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Advisor

Earlier column....

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Esteemed Advisor

Re: How

Very interesting. Thanks Bruce.

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Advisor

Re: Cold War part deux

First, to reprise Bruce from elsewhere- about things "you just know" and the ignominious end for the world's greatest bond investor.

 

A cautionary tale for all.

 

http://krugman.blogs.nytimes.com/

 

Well, for better than 80 years the farming business, like most wealth generation, has effectively been a function of controlled debasement of the currency.

 

I've referred to it too many times but years ago a Purdue Ag Econ prof did a long term study of farm families that had been part of the farm records system for decades.

 

The conclusion was that over the long term the successful survivors had retained little in the way of profit. They made enough money to float living expenses, held things together and let inflation do its magic over time.

 

That's the way our system is built to work. The troubling thought is what happens if you reach a point where all assets are so overvalued relative to the real economy that it gets increasingly difficult to inflate them further.

 

I'll submit that perhaps that's about where we got to in '99, which didn't stop us from trying to inflate a housing bubble to offset it, or set off a commodity bubble by driving the dollar relentlessly lower and engendering a massive short carry trade.

 

 

 

 

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Advisor

Re: Cold War part deux

BTW, WTI futures breaking 90 pretty easily this AM.

 

Maybe I'm hallucinating but I think I hear Bill Casey cackling from his tomb.

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Veteran Advisor

Re: Cold War part deux

Kinda funney how when the dollar strengthening everybody. Sees the correlation. But when it was weakening and causing grains to explode hardly anybody gave that line of thinking any credence.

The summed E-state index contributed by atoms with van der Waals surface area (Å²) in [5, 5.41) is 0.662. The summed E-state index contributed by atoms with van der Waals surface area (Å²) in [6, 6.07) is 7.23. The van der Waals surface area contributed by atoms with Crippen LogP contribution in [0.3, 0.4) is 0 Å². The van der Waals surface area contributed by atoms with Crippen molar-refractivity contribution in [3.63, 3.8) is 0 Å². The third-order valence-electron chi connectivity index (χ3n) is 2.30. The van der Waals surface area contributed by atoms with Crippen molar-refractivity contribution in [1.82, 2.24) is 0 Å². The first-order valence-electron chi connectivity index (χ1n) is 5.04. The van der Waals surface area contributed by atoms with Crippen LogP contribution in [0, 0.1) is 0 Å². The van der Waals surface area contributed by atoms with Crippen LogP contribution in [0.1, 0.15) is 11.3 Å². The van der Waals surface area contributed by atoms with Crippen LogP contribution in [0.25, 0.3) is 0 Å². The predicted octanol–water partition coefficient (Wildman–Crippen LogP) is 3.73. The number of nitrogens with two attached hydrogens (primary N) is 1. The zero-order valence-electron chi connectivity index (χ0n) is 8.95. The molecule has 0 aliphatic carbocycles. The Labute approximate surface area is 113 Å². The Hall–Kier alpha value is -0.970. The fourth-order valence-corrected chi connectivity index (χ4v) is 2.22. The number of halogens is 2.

I still say that we will lose reserve currency status within ten years(probably 5)
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Esteemed Advisor

Re: Cold War part deux

Krugman is pretty much an idiot if you look at the long-term impact of all this. Sure, it is working now, but there is nothing underneath the planks of this bridge to neverland.

 

Also, disagree with that Purdue prof Hardnox. That might be true of the average back in the 60's, but it not true of the top 20%. Many have gone from zero to 10 digit net worths in one generation, that is not inflation, it is profitability.

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Honored Advisor

Re: Cold War part deux

Time

since we don't really measure inflation anymore, it must not be a problem.

 

 

That has got to be the sarcasm winner for the day Smiley Happy

 

 

The Purdue prof. makes the same mistake most professors do.  They think they can leave out the details that disprove their theory.

 

Someone had to acquire the assets with something.  Profitability is key at some point, and the desire to convert profits to  appreciating assets and limit the acquisition of nonproductive assets is usually present as well.

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Honored Advisor

Re: Cold War part deux

How do three investment choices for profits compare over decades of time?

 

1.  Savings ---- cash interest

 

2.  Stock market.

 

3.  Farm Land

 

 

What are the worst investments farmers make?

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Senior Advisor

Re: Cold War part deux

Tough question to answer SW.  Someone who farms 1000 acres has a whole different set of investment needs opposed  to someone who operates a farm of say 10,000 acres if we are considering equipment as an investment.  Also, location has much to do with this question as well. Being from an area that is prone to drought much more often than other locations, I'd consider anything that would offer some sort of diversity to be a wise investment.

 

Investing might not always be considered from a financial stand point.  For example, some young producer could invest vast amounts of time helping a producer nearing retirement age in hopes of setting up his future when that aging farmer does decide to retire.  Many angles to look at that question from.

 

Great post.

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Esteemed Advisor

Re: Cold War part deux

Great points Shaggy and sw.

 

For our little world, cash is not an investment, it is a depreciating asset. Thus we don't have very much of it. Actually, after mortgages we are short the cash market and have been for about 4 generations, which has worked well since it is down about 94% over those 4 generations. :-)